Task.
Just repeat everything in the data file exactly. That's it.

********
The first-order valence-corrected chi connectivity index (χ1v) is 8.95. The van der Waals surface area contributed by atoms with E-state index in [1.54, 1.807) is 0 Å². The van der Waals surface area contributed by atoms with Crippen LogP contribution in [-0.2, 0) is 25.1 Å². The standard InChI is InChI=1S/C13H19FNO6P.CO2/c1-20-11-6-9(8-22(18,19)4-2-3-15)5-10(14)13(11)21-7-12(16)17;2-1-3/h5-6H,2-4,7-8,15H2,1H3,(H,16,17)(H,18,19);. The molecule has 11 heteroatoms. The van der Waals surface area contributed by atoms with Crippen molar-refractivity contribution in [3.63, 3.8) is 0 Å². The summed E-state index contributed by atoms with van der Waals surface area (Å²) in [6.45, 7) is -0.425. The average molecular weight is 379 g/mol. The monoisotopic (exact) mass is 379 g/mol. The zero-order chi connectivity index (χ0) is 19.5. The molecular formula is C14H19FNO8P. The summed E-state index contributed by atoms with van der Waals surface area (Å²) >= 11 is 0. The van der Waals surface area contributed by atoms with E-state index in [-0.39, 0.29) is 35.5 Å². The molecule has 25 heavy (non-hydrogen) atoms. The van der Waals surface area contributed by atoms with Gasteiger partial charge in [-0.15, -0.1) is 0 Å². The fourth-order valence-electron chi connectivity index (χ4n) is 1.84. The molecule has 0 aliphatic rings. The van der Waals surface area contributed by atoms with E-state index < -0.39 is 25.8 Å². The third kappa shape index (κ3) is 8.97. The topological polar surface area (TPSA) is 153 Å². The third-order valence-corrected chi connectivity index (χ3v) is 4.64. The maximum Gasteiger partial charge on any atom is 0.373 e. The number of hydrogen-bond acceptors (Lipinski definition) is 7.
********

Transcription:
The first-order valence-corrected chi connectivity index (χ1v) is 8.95. The van der Waals surface area contributed by atoms with E-state index in [1.54, 1.807) is 0 Å². The van der Waals surface area contributed by atoms with Crippen LogP contribution in [-0.2, 0) is 25.1 Å². The standard InChI is InChI=1S/C13H19FNO6P.CO2/c1-20-11-6-9(8-22(18,19)4-2-3-15)5-10(14)13(11)21-7-12(16)17;2-1-3/h5-6H,2-4,7-8,15H2,1H3,(H,16,17)(H,18,19);. The molecule has 11 heteroatoms. The van der Waals surface area contributed by atoms with Crippen molar-refractivity contribution in [3.63, 3.8) is 0 Å². The summed E-state index contributed by atoms with van der Waals surface area (Å²) in [6.45, 7) is -0.425. The average molecular weight is 379 g/mol. The monoisotopic (exact) mass is 379 g/mol. The zero-order chi connectivity index (χ0) is 19.5. The molecular formula is C14H19FNO8P. The summed E-state index contributed by atoms with van der Waals surface area (Å²) >= 11 is 0. The van der Waals surface area contributed by atoms with E-state index in [-0.39, 0.29) is 35.5 Å². The molecule has 25 heavy (non-hydrogen) atoms. The van der Waals surface area contributed by atoms with Gasteiger partial charge in [-0.15, -0.1) is 0 Å². The fourth-order valence-electron chi connectivity index (χ4n) is 1.84. The molecule has 0 aliphatic rings. The van der Waals surface area contributed by atoms with E-state index < -0.39 is 25.8 Å². The third kappa shape index (κ3) is 8.97. The topological polar surface area (TPSA) is 153 Å². The third-order valence-corrected chi connectivity index (χ3v) is 4.64. The maximum Gasteiger partial charge on any atom is 0.373 e. The number of hydrogen-bond acceptors (Lipinski definition) is 7.